Those figures were widely reported as highlighting the "successes" of SOF raids in at least hurting the Taliban.

But a direct correlation between the stepped up night raids in Kandahar province and a sharp fall-off in the proportion of IEDs being turned in by the local population indicates that the raids backfired badly, bolstering the Taliban's hold on the population in Kandahar province.

Night raids, which are viewed as a violation of the sanctity of the home and generate large numbers of civilian casualties, are the single biggest factor in generating popular anger at U.S. and NATO forces, as Gen. Stanley A. McChrystal conceded in his directive on the issue last March.

Nevertheless, McChrystal had increased the level of SOF raids from the 100 to 125 a month during the command of his predecessor, Gen. David McKiernan, to 500 a month during 2009. And the figures released by Petraeus revealed that McChrystal had doubled the number of raids on homes again to 1,000 a month before he was relieved of duty in June.

The step up in night raids has been overwhelmingly concentrated on districts in and around Kandahar City. It began in April as a prelude to what was then being billed as the "make or break" campaign of the war.

The response of the civilian population in those districts can be discerned from data on the Taliban roadside bombs and the proportion turned in by the population. Increasing the ratio of total IEDs planted found as a result of tips from the population has been cited as a key indicator of winning the trust of the local population by Maj. Gen. Michael Oates, head of the Pentagon's Joint IED Defeat Organization (JIEDDO).

But JIEDDO's monthly statistics on IED's turned in by local residents as a percentage of total IEDs planted tell a very different story.

The percentage of Taliban roadside bombs turned in had been averaging 3.5 percent from November 2009 through March 2010, according to official statistics from JIEDDO. But as soon as the SOF raids began in Kandahar in April, the percentage of turn-ins fell precipitously to 1.5 percent, despite the fact that the number of IEDs remained about the same as the previous month.

The turn-in ratio continued to average 1.5 percent through July.

There is a similar correlation between a sudden increase in popular anger toward foreign troops in spring 2009 and a precipitous drop in the rate of turn-ins.

In the first four months of 2009, turn-ins had averaged 4.5 percent of IED incidents. But in early May 2009 a U.S. airstrike in Farah province killed between 97 and 147 civilians, according to the Afghanistan Independent Human Rights Commission. As popular outrage over the biggest mass killing of civilians in the war spread across the country, the ratio of turn-ins fell to 2.1 percent of the total for the month, even though IEDs increased by less than 20 percent.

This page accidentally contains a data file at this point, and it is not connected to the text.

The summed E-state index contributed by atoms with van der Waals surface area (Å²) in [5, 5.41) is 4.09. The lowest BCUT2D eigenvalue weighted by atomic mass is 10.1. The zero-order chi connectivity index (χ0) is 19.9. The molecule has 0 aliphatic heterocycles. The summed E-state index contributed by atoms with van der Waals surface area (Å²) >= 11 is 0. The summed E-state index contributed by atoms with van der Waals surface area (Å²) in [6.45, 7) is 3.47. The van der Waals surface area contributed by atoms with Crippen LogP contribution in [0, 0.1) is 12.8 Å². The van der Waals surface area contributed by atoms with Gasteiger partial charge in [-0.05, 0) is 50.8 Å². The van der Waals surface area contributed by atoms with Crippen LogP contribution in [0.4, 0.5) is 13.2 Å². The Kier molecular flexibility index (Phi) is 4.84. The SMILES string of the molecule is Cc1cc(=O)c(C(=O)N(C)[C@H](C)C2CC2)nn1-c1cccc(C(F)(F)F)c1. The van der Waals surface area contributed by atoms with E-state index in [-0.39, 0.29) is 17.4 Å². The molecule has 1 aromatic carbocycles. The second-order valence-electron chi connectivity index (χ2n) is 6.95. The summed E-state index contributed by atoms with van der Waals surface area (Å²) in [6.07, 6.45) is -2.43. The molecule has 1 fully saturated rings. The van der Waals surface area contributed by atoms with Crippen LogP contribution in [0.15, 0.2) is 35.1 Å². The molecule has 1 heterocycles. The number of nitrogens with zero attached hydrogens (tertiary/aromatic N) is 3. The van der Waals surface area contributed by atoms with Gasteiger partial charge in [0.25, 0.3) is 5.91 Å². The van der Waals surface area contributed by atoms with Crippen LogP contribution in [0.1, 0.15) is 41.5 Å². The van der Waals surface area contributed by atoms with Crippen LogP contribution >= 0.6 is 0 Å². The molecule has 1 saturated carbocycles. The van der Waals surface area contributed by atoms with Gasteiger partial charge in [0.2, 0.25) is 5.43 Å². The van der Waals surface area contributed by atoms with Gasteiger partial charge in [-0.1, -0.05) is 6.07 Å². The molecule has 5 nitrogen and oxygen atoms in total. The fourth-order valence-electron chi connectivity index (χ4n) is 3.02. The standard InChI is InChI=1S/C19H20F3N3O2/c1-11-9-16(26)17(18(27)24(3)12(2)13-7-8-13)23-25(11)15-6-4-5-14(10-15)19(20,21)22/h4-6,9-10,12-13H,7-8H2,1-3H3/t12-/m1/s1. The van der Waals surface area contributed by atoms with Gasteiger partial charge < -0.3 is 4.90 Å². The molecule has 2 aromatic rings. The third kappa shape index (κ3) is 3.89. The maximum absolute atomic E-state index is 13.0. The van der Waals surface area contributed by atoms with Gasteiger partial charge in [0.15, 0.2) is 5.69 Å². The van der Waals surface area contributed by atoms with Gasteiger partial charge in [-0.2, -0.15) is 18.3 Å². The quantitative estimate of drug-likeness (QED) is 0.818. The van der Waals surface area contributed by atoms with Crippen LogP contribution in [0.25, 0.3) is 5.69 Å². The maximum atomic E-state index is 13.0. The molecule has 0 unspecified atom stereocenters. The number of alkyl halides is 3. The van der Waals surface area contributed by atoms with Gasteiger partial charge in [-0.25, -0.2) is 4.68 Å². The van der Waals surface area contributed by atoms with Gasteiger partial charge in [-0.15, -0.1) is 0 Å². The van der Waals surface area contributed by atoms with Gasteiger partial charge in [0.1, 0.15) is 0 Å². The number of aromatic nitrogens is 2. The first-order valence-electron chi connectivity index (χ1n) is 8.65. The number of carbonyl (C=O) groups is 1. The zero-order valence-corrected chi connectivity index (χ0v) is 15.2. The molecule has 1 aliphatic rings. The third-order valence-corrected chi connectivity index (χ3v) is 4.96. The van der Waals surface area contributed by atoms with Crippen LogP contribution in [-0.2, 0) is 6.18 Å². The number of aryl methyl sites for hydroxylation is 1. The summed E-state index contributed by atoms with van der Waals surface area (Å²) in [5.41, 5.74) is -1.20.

Then McChrystal took command and ordered a quadrupling of the number of night raids. The turn-in ratio continued to average just 2.2 percent for the next five months.

In Kandahar, as elsewhere in Afghanistan, popular anger at foreign troops was undoubtedly stoked by the inevitable killing and detention of the innocent people that accompanies SOF night raids.

According to the figures released by Petraeus, for every targeted individual killed or captured in the raids, three non-targeted individuals were killed and another four were detained.

Based on past cases of false reporting by SOF units, a large proportion of the 1,031 killed in the raids and identified as "insurgents" were simply neighbours who had come out of their homes with guns when they heard the raiders.

Gen. McChrystal referred to that chronic problem in a statement on his directive on night raids last March. "Instinctive responses" by an Afghan man to "defend his home and family are sometimes interpreted as insurgent acts, with tragic results," McChyrstal said.

SOF units have routinely reported those killed under such circumstances as insurgents rather than as innocent civilians.

When an SOF unit raided the home of a low-level commander in Laghman province on Jan. 26, 2009, 13 men came out of nearby homes. They were all killed and later included in the tally of Taliban reported killed in the raid.

The problem of false reporting was brought to light most dramatically after a botched SOF raid in Gardez Feb. 12, when two men who emerged from buildings in the compound targeted by an SOF unit were shot and killed. Within hours of the raid, ISAF issued a statement describing the two men as "insurgents".